Its first inhabitants were a mix of native people, of whom the best known are the historic Montagnais Innu who called it Uashat (Great Bay). They were the first to meet Jacques Cartier as he travelled down the river, although Basque fishermen had been whaling and cod fishing in these waters for decades.
Early European economic activity in Sept-Îles was based on fishing and the fur trade. The fabled Louis Joliet established trading posts by 1679, but after the British had conquered New France, the Hudson’s Bay Company took over commercial activity. The village was not incorporated as a municipality until 1885.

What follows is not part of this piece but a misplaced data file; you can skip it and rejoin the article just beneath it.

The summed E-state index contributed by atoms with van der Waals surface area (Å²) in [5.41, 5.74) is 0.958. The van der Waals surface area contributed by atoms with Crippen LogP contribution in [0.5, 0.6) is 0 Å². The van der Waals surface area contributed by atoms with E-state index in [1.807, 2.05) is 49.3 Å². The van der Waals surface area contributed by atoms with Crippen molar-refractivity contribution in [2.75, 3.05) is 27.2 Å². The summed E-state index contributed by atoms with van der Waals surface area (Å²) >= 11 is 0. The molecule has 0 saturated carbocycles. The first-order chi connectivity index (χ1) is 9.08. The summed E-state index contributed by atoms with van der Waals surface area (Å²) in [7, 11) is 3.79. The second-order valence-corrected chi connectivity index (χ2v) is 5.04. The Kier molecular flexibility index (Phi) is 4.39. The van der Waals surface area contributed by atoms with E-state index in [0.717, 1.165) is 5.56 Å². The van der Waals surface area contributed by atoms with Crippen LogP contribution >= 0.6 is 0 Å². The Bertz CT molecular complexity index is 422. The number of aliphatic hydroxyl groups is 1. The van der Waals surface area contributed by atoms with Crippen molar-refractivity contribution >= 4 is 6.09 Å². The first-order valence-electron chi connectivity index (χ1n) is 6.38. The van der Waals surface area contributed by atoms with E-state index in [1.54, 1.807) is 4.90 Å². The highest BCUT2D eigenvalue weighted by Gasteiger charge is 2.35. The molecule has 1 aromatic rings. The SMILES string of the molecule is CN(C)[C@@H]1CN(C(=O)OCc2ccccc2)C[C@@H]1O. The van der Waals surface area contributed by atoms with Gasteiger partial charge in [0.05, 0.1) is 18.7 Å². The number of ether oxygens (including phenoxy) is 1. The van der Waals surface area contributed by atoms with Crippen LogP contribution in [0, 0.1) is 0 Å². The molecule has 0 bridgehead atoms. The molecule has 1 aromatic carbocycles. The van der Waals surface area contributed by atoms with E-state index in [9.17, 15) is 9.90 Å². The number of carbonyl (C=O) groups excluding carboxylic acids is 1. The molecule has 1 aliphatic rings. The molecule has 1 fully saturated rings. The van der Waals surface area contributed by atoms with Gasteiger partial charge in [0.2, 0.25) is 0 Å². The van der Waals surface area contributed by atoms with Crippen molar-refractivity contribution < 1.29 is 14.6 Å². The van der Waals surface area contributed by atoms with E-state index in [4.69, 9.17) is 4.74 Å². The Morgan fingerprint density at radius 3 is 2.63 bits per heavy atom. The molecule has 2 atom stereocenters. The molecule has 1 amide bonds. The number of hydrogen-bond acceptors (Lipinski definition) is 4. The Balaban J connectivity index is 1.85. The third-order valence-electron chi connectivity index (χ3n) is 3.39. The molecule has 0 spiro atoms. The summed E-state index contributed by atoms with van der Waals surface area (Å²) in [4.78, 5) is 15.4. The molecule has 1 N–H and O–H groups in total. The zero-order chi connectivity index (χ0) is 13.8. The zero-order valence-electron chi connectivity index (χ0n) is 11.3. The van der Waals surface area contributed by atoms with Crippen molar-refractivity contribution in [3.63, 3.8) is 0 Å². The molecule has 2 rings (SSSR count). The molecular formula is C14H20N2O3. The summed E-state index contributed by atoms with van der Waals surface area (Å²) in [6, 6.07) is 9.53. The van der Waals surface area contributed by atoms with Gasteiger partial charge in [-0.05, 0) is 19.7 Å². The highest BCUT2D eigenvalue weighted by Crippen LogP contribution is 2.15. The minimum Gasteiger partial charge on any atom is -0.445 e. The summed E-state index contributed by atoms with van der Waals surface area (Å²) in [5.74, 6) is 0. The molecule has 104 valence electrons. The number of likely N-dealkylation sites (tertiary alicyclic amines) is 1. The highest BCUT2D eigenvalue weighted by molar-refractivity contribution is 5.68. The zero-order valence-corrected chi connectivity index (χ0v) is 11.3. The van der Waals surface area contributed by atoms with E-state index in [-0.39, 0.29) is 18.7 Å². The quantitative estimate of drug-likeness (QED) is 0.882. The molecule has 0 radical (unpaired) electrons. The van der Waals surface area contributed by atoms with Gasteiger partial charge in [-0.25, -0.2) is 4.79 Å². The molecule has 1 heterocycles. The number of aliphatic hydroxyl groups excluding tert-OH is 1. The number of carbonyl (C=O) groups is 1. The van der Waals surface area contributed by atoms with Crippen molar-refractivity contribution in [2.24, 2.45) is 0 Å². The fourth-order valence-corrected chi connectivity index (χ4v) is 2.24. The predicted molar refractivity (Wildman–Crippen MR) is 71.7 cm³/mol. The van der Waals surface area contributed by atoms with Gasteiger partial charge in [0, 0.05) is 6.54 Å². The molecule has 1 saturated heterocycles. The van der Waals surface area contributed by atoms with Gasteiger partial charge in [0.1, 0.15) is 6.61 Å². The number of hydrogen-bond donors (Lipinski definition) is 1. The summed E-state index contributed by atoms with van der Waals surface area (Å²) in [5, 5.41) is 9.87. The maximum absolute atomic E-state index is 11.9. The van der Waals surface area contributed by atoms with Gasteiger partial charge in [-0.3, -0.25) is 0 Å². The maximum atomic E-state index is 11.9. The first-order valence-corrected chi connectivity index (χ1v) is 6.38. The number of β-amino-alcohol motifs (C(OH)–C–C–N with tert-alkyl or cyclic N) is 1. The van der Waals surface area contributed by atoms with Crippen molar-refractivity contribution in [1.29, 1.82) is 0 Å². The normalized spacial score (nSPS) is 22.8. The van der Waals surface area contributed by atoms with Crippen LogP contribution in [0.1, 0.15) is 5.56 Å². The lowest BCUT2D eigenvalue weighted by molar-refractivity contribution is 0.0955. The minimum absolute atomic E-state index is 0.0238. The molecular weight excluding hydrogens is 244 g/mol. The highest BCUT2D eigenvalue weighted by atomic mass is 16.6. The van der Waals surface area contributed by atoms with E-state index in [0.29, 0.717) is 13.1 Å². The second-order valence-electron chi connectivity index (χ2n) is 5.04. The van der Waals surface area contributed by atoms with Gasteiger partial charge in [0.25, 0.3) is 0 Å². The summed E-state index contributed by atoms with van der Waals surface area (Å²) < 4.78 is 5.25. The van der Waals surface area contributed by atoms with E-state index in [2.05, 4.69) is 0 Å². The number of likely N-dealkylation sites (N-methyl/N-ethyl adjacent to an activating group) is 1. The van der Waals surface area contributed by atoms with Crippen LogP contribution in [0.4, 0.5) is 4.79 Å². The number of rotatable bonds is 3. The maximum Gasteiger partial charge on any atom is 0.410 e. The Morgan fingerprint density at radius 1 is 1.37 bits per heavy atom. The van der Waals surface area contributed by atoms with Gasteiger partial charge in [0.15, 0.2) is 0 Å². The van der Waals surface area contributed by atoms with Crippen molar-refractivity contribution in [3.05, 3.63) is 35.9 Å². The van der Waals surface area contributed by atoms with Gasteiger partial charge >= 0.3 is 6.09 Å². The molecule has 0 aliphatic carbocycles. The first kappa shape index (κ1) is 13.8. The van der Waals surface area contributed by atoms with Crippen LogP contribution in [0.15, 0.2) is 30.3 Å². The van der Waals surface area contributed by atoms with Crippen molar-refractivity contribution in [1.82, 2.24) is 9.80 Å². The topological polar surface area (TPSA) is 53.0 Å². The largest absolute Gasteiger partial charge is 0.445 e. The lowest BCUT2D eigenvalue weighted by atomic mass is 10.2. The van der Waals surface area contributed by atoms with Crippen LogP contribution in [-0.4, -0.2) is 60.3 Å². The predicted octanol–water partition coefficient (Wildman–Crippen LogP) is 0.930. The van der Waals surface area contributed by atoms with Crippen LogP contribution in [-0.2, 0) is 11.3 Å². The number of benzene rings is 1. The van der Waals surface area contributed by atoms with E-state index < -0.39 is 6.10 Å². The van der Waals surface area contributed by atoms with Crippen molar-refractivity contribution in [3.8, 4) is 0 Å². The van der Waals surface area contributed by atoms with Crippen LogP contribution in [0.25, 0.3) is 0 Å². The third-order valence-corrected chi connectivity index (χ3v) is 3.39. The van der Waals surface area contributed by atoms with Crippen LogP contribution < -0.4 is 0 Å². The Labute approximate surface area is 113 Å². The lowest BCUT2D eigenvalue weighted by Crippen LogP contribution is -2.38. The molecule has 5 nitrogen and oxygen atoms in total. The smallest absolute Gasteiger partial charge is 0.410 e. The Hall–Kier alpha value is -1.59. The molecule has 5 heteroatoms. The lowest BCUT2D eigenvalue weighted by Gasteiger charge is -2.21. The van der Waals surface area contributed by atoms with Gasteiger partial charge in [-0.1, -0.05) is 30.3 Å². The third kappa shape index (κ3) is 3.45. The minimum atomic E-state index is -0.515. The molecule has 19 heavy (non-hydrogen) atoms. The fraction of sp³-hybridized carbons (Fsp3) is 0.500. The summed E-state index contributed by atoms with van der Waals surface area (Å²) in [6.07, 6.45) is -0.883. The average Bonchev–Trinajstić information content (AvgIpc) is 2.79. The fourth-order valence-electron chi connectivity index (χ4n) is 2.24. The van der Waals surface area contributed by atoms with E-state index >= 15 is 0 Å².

Lacking road access at the time, the town got its first pier as late as 1908. But with the construction of the Quebec North Shore and Labrador Railway to Schefferville between 1950 and 1954, the population grew as iron ore mined in Labrador was transported by railway to be shipped abroad. Subsequent investment transformed the city into a major deep-water seaport, but the decline in worldwide iron ore prices in recent decades has since caused employment and population to decrease, although the port remains active.
In winter you can ski or snowboard at resorts not far from the city. While you are in Sept-Îles, you can take a boat trip to Anticosti Island whose relative isolation has preserved the feeling of Quebec's past.